The State Teachers Retirement System (STRS) of Ohio announced on Wednesday that it lost millions by holding more than $27 million in shares of Silicon Valley Bank before the bank’s collapse last week.
The shares represented only .03% of the total fund, which held over $88.8 billion in assets as of June 2022, the loss highlights the ongoing financial crisis that has impacted pension funds across the United States.
Silicon Valley Bank, the 16th largest bank in the U.S., collapsed last week, followed by the collapse of Signature Bank. Silvergate Bank, which specialized in providing services to cryptocurrency users, also liquidated its assets earlier in March.
The crisis has impacted other pension funds, including North Carolina’s state pension fund and California’s public employee retirement fund, according to a published report in Yahoo News.
In a statement to ABC News’ Raleigh station WTVD, North Carolina Treasurer Dale Folwell said the state’s pension fund held about $9.9 million in Silicon Valley Bank and $7.8 million in Signature Bank stock. Similar to STRS, the limited exposure to North Carolina amounted to only .01% of the total value of the impacted portfolios.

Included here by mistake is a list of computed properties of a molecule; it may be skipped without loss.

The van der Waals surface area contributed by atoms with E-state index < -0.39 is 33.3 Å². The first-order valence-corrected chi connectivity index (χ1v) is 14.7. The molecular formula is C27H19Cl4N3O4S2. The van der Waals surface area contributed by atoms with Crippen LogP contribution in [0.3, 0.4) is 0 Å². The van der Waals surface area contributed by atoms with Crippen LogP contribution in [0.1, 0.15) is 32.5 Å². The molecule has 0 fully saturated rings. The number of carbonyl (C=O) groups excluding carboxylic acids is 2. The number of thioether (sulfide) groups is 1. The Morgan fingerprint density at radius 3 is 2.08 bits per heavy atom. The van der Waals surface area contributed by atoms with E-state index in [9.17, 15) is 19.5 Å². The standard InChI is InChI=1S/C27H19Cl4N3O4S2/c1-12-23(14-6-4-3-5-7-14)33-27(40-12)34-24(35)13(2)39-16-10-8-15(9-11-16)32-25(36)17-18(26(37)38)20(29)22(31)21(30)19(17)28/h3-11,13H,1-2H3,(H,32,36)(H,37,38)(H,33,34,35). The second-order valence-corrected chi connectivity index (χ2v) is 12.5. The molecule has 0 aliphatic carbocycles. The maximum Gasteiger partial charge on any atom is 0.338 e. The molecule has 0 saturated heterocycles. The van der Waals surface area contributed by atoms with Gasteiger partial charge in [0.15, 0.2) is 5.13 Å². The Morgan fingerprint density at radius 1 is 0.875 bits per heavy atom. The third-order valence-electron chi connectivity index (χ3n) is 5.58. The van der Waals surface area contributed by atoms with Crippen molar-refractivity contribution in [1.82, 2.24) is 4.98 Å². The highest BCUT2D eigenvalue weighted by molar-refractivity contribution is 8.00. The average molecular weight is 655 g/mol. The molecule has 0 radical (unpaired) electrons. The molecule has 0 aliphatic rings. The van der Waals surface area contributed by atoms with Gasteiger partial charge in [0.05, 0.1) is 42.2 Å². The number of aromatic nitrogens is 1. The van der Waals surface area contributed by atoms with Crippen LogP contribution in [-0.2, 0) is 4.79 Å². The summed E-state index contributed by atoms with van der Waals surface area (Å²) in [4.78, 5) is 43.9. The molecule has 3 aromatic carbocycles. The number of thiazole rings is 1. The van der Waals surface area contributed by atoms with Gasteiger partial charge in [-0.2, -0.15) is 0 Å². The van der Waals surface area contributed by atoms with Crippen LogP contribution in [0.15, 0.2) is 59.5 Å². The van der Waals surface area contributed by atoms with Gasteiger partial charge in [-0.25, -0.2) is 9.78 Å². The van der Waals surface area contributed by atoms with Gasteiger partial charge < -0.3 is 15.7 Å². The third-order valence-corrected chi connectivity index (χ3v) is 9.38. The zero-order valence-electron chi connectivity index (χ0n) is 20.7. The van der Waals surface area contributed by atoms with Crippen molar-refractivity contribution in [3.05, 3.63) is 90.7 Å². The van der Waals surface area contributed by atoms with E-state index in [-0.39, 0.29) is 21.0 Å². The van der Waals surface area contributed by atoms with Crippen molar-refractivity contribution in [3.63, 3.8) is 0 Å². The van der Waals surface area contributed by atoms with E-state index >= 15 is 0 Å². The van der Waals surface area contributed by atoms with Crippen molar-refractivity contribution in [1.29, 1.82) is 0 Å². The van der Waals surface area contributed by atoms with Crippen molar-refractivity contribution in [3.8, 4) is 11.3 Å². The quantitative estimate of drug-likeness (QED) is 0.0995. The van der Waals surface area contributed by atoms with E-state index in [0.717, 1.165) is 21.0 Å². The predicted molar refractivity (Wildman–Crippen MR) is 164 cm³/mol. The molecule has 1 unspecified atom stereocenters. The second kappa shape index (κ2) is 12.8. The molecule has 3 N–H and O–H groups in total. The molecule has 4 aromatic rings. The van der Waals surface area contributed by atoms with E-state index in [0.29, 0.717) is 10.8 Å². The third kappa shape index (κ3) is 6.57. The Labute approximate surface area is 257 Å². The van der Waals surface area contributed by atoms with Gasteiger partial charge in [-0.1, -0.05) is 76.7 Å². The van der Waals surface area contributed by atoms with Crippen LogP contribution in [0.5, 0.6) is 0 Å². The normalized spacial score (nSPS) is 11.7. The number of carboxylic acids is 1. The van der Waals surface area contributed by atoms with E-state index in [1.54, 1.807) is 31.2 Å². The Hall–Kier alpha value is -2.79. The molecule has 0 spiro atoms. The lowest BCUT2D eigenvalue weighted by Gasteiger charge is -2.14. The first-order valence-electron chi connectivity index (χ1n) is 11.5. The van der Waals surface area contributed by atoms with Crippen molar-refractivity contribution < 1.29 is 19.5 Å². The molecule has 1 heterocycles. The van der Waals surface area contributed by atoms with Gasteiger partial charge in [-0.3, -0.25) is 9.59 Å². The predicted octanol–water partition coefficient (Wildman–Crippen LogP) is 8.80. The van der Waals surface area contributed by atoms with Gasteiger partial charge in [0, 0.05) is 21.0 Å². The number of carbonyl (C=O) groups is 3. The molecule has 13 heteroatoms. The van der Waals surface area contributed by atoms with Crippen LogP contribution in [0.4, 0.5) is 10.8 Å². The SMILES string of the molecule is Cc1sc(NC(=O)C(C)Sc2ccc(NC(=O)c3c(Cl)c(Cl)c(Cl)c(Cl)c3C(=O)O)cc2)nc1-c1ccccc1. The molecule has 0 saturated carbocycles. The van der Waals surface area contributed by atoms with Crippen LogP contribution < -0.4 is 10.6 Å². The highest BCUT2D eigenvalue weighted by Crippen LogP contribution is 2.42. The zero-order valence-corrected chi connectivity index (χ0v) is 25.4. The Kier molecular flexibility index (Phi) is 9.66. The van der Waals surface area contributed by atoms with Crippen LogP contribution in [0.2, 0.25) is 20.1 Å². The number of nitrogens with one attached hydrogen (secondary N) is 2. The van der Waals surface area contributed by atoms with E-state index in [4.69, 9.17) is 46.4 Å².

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Pension Fund Losses
The California Public Employees’ Retirement System, which covers 1.5 million people, also revealed it had roughly $67 million in exposure to Silicon Valley Bank and $11 million in exposure to Signature Bank at a board meeting this week. The nation’s largest public pension fund with over $422 billion, CalPERS suffered a relatively small impact from the financial crisis.
In a published article in ABC7, the losses in California, Ohio, and North Carolina represent a fraction of the losses suffered by a Swedish pension fund representing over 2.6 million people that invested over $1.1 billion in Signature and Silicon Valley Bank. Magnus Billing, the CEO of Alecta, told a news outlet that the investments were a “big failure” and that the fund would likely write off their holdings as a loss.
STRS stated that the collective actions taken by the Treasury Department, Federal Reserve, and Federal Deposit Insurance Corporation to insure and backstop deposits have helped to mitigate the situation facing the banking industry. However, they continue to monitor and assess the impact of these developments. The losses suffered by pension funds highlight the importance of diversified investments and careful risk management.
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